Hello, pull up a chair, the time has come to talk a bit about the 1992-93 Sacramento Kings.
On the surface, there’s not a ton to get overly excited about. They had Mitch Richmond who was cool, at least until he suffered a season-ending broken thumb, and their starting point guard was a 5’7” former slam dunk champ, but that was about it.
Coming into that season, they’d been among the dregs of the NBA for a while. They were the only team to have lost over 50 games each of the prior six years, and they hadn’t won a playoff game since riding a losing record all the way to the 1981 Western Conference Finals.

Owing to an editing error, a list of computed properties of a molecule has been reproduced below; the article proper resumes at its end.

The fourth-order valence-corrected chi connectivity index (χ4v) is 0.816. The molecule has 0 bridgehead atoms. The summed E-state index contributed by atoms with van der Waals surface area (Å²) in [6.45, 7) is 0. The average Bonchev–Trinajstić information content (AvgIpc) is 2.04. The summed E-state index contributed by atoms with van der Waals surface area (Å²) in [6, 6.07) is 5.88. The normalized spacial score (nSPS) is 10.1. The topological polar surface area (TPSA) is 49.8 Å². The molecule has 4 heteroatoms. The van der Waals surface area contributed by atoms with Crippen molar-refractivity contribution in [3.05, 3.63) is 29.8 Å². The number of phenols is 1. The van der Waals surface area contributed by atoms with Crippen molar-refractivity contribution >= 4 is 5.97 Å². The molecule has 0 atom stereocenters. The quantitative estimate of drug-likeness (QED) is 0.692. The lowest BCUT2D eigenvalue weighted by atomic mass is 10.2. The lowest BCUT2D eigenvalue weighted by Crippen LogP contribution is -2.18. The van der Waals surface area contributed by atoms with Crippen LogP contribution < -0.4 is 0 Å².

So the Kings were a bad team, but for a period of time – about a week and change – this bad team dominated more than any other bad team ever had before, more than any average team ever had before, more than any great team ever had before, more than any team ever had before.
When the ‘92-’93 season kicked off under new coach Garry St. Jean, it was initially more of the same: through 24 games, they emerged victorious in only a third of ‘em, and that was coming off back-to-back OT squeakers to even be winning that much. Then they comfortably beat a pretty good Celtics team before things got really, really bizarre.
Heading into December 29th, 1992, there had been 28,806 regular season games in NBA history, of which 12 had ended with one team beating another by at least 55 points. In other words, about 1 in 2,400 games. If you feel like squinting, here is that likelihood represented visually in green (clicking probably necessary):